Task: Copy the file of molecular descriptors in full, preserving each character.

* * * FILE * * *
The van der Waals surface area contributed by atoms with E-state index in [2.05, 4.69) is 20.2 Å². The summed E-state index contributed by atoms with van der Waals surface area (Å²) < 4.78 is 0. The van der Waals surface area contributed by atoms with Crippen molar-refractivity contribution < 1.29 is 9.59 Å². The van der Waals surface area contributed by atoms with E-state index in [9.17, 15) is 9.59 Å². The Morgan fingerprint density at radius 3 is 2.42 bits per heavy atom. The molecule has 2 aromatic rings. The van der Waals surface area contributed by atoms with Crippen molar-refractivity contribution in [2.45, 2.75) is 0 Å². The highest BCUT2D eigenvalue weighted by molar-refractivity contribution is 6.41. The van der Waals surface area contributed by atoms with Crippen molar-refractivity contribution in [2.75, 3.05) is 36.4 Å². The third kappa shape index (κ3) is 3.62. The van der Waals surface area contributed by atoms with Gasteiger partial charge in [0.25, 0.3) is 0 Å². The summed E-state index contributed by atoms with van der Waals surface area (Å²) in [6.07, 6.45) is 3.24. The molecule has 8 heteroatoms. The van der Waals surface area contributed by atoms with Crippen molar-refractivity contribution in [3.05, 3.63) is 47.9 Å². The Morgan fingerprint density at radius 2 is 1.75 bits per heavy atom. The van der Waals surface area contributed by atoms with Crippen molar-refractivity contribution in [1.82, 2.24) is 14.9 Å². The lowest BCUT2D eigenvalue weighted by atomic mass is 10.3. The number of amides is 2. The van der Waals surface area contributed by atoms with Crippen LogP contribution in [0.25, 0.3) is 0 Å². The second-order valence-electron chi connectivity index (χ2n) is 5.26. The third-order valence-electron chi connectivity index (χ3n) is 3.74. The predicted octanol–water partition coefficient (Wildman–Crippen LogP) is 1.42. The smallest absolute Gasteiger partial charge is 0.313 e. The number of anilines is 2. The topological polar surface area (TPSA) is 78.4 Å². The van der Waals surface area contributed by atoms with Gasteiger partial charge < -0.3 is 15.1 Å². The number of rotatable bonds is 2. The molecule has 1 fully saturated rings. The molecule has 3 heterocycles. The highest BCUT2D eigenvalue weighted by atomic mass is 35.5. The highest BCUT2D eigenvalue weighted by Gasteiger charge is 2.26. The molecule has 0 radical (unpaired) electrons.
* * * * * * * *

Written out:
The van der Waals surface area contributed by atoms with E-state index in [2.05, 4.69) is 20.2 Å². The summed E-state index contributed by atoms with van der Waals surface area (Å²) < 4.78 is 0. The van der Waals surface area contributed by atoms with Crippen molar-refractivity contribution < 1.29 is 9.59 Å². The van der Waals surface area contributed by atoms with E-state index in [9.17, 15) is 9.59 Å². The Morgan fingerprint density at radius 3 is 2.42 bits per heavy atom. The molecule has 2 aromatic rings. The van der Waals surface area contributed by atoms with Crippen molar-refractivity contribution in [2.45, 2.75) is 0 Å². The highest BCUT2D eigenvalue weighted by molar-refractivity contribution is 6.41. The van der Waals surface area contributed by atoms with Crippen molar-refractivity contribution in [2.75, 3.05) is 36.4 Å². The third kappa shape index (κ3) is 3.62. The van der Waals surface area contributed by atoms with Gasteiger partial charge in [0.25, 0.3) is 0 Å². The summed E-state index contributed by atoms with van der Waals surface area (Å²) in [6.07, 6.45) is 3.24. The molecule has 8 heteroatoms. The van der Waals surface area contributed by atoms with Crippen molar-refractivity contribution in [3.05, 3.63) is 47.9 Å². The Morgan fingerprint density at radius 2 is 1.75 bits per heavy atom. The van der Waals surface area contributed by atoms with Crippen molar-refractivity contribution in [1.82, 2.24) is 14.9 Å². The lowest BCUT2D eigenvalue weighted by atomic mass is 10.3. The number of amides is 2. The van der Waals surface area contributed by atoms with Crippen LogP contribution in [0.25, 0.3) is 0 Å². The second-order valence-electron chi connectivity index (χ2n) is 5.26. The third-order valence-electron chi connectivity index (χ3n) is 3.74. The predicted octanol–water partition coefficient (Wildman–Crippen LogP) is 1.42. The smallest absolute Gasteiger partial charge is 0.313 e. The number of anilines is 2. The topological polar surface area (TPSA) is 78.4 Å². The van der Waals surface area contributed by atoms with Gasteiger partial charge < -0.3 is 15.1 Å². The number of rotatable bonds is 2. The molecule has 1 fully saturated rings. The molecule has 3 heterocycles. The highest BCUT2D eigenvalue weighted by atomic mass is 35.5. The highest BCUT2D eigenvalue weighted by Gasteiger charge is 2.26. The molecule has 0 radical (unpaired) electrons.